On release from jail, Benizri declares: I was framed

Former minister released alongside 600 prisoners, including 220 Palestinians and, among them, 70 security prisoners.

By
March 1, 2012 17:26
4 minute read.
Former Shas Minister Shlomo Benizri [file photo]

Former Shas Minister Shlomo Benizri 390 (R). (photo credit: Reuters Photographer / Reuters)

 
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The Prisons Service on Thursday released former cabinet minister Shlomo Benizri, who served two-and-a-half years of a four-year sentence for conspiracy to commit a crime, accepting bribes, breach of trust and obstruction of justice.

The former Shas politician was due to be paroled in about a month, after serving twothirds of his sentence.

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The Prisons Service freed Benizri as part of a release of 600 prisoners, including a few women, meant to ease overcrowding and improve living conditions for inmates. The release includes 220 Palestinians.

Seventy of the Palestinians were security prisoners and the remainder were arrested for illegally entering Israel, the Prisons Service said.

Shortly after his release, Benizri gave an interview to the Kol Harama radio station in which he compared his time in prison to that of former Hamas captive Gilad Schalit.

“When I was in prison... I know this may sound pathetic, but the image I saw before me, other than my family, was Gilad Schalit....I understood his pain, I understood how he felt and his frustration, and I understood the pain, only that I think mine is greater,” Benizri said, clarifying that his pain was in some ways greater because it was caused by his fellow Jews.

As he left the gate at Ma’asiyahu Prison in Ramle, Benizri, 51, thanked his family and supporters, and issued a parting shot at the justice system, saying “From the lowest to the most senior officials, I was framed. I am completely innocent.”



He added, “There is mediadriven cannibalism in this country; you saw what they did to the former president,” in a reference to former president Moshe Katsav, who is in the same “Torani” religious branch of the prison as Benizri was, imprisoned for a litany of sex crimes convictions.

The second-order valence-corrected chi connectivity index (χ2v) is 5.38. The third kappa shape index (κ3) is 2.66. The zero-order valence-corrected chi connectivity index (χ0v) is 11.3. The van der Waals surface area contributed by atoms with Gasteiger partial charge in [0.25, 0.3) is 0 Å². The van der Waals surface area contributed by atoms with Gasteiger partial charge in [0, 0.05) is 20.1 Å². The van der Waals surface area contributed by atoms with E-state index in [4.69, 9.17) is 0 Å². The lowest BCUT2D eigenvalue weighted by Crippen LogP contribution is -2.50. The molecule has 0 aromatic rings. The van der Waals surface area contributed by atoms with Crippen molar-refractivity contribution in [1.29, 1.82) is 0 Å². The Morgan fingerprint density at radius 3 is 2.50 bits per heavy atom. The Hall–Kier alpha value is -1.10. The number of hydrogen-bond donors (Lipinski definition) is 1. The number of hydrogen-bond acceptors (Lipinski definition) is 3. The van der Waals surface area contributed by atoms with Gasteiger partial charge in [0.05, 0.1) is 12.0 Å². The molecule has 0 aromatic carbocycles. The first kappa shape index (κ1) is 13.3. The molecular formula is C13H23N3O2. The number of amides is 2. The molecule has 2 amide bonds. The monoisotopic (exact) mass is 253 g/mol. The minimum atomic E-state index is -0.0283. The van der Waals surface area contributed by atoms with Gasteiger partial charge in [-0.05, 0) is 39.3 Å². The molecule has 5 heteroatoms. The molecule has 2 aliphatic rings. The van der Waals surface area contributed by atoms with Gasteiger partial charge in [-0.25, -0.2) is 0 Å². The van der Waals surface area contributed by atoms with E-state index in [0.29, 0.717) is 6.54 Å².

Benizri said Thursday marked the end of “one of the greatest injustices committed in this country,” and that he was the victim of a “price-tag” attack carried out by the justice system.

The Prisons Service said the mass release was in keeping with a regulation that allows it to grant early releases if prisons are at full capacity.

It follows a decision made last week by the Knesset Control Committee, which stipulated that only those prisoners serving up to four years or whose original sentence was reduced to four years or less are eligible for administrative release.

The committee also lowered the maximum number of inmates in the nation’s prisons to 16,873 from the previous figure of 17,700.

That decision was made out of the desire to improve the living conditions for inmates, the Prisons Service said.

It added that the early releases were not carried out earlier because there was no need to do so following the release of 1,027 prisoners in exchange for kidnapped soldier Schalit in October and December.

Former police detective Shahar Mizrahi was among those released on Thursday, nearly a year before the end of his 30-month sentence and one month before his scheduled parole. Mizrahi was convicted of manslaughter in 2010 for the 2006 shooting death of suspected car thief Mahmoud Ganaim in Pardess Hanna.

Mizrahi’s early release was approved by a parole board last month and initially scheduled for next month.

Attorney Ami Hollander, who has represented the Ganaim family since their son’s death, said the family sees the early release as part of an ongoing campaign of public and political support for a man convicted of killing their son.

“Shahar Mizrahi only served 18 to 19 months altogether, and on behalf of the family, this is something that just can’t be grasped. It’s completely out of proportion for someone convicted of manslaughter,” the lawyer said.

Hollander said the family heard about Mizrahi’s release only after he had been let out of prison, and had to appeal his release to the High Court of Justice after he was already free.

“The [Prisons Service] commissioner didn’t make an announcement to anyone beforehand. And just because of overcrowding you release him? It’s ridiculous,” Hollander said.

Shortly before the prisoner release on Thursday, the High Court ruled to deny a petition filed earlier in the day by the Mossawa Advocacy Center for Arab Citizens in Israel.

Justice Neal Hendel said in the ruling that the petitioners said Mizrahi was due to be released an hour after they filed the petition, and that they had only learned about the release on Wednesday via the media.

Hendel said that the petition came too late, because it would be impossible to obtain a response from the state in time.

Another difficulty with the petition was that it made a distinction between Mizrahi and other prisoners scheduled for release, creating a “situation of inequality,” Hendel said, but he added that rejecting the petition did not prevent there being a hearing to discuss the issues it raised.

In its petition, Mossawa said the decision to release Mizrahi sent a negative message, in particular to the Arab public, and that it set a dangerous precedent regarding the length of sentences for manslaughter.

The Prisons Service also released Boaz Yona, the former head of the Heftsiba construction company, who was convicted of swindling real estate customers. Yona was sentenced in 2008 to seven years in prison after signing a plea bargain that included him paying NIS 8 million in compensation to his victims.

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